Trump’s approval rating doesn’t reflect voters’ support for his policies


According to a pollster who worked for the Clinton White House, President Donald J. Trump’s approval rating is not a true reflection of how Americans view his individual policies.

Mark Penn — who was also the chief strategist for twice-failed presidential hopeful Hillary Clinton’s Senate campaigns — said President Trump’s low poll numbers come from the same polls which failed to predict his victory in the 2016 election.

“The polls that failed to detect the full strength of President Trump on Election Day continue to underestimate the president’s support for the job he is doing, paying way too much attention to the Twitter wars and ignoring the public support for many of the actions [he] is undertaking,” Penn wrote in a piece for The Hill.

He said Americans seemed to approve of former President Barrack Hussein Obama, but more for his speech pattern and leadership style.

“They just opposed many of his policies, so Obama’s numbers gave a false sense of approval,” Penn said.

The same scenario is playing out in reverse with President Trump, according to Penn.

“No poll I’ve seen puts his support from Republicans at below 80 percent and we at Harvard-Harris have it at 84 percent, which is remarkable, given his knock-down-drag-out fight with some mainstream Republicans,” he wrote. “Trump’s approval ratings may provide a more accurate snapshot of the public’s take on his personality, but leave out the issues that matter to voters come Election Day.”

He says recent polls show that for individual policies or responses, the president gets good marks.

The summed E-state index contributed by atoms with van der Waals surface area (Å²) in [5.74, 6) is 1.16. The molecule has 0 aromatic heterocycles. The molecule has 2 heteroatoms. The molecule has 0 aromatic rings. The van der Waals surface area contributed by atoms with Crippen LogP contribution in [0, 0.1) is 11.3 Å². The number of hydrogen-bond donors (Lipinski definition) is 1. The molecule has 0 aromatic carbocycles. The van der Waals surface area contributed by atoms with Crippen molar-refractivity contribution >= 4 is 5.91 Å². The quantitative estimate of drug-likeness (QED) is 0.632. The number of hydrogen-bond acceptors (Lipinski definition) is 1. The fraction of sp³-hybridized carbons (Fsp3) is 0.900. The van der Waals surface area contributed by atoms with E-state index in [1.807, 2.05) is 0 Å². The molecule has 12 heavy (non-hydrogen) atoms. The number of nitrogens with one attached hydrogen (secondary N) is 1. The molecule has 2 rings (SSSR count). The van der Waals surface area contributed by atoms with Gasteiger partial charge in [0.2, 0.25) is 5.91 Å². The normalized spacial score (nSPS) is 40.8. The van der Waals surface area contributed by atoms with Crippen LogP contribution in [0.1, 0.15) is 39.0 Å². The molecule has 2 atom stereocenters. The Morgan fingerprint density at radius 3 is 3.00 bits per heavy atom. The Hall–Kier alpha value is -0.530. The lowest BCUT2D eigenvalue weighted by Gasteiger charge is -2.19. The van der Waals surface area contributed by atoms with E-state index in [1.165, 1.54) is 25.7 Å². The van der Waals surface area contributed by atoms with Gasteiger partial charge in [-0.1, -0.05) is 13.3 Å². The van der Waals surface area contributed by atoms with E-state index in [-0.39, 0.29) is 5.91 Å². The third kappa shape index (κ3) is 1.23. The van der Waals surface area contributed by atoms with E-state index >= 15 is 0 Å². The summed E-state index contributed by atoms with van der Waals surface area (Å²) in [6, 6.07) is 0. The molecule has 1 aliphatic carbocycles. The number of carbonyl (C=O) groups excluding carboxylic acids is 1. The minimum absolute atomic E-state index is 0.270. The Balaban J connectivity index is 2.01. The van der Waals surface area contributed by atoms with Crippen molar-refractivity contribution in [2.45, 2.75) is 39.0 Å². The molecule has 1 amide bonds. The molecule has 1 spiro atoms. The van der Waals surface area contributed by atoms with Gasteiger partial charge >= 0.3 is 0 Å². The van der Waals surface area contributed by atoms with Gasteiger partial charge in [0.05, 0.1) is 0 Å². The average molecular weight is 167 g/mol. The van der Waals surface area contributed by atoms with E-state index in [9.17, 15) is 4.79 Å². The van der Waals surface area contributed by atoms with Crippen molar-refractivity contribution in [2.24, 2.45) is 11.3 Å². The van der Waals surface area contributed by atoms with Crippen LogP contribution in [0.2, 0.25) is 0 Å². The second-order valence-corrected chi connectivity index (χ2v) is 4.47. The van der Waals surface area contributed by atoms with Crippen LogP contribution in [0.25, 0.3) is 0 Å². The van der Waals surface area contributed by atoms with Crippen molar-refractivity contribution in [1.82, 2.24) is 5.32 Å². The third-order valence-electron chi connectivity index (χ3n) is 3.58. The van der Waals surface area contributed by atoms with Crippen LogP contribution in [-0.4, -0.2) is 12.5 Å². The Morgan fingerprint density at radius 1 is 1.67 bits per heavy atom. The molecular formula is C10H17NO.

“The president gets 65 percent approval for hurricane response and 53 percent approval for the economy and fighting terrorism,” Penn states.

The president’s combative nature, as well as other elements of his personality, put people off, he says.

The lowest poll numbers come from his administering of the government, while sixty-eight percent of Americans want Trump to stop tweeting. Penn says even so, when Trump tweets, the media covers it voraciously, and he “usually ends up winning the underlying policy argument.”

Yet as the pollster points out, asking Americans if they dislike him for his behavior may not be an effective way to take the pulse of the average American voter. “Will voters cast ballots on tweets or jobs?” Penn asks.

Penn also questions the methodology behind the polls themselves, noting that they sample “all adults” without any qualification as to citizenship or voting intent.

The Harvard-Harris Poll, which eliminates all undecideds, has the president’s approval rating at 45 percent.

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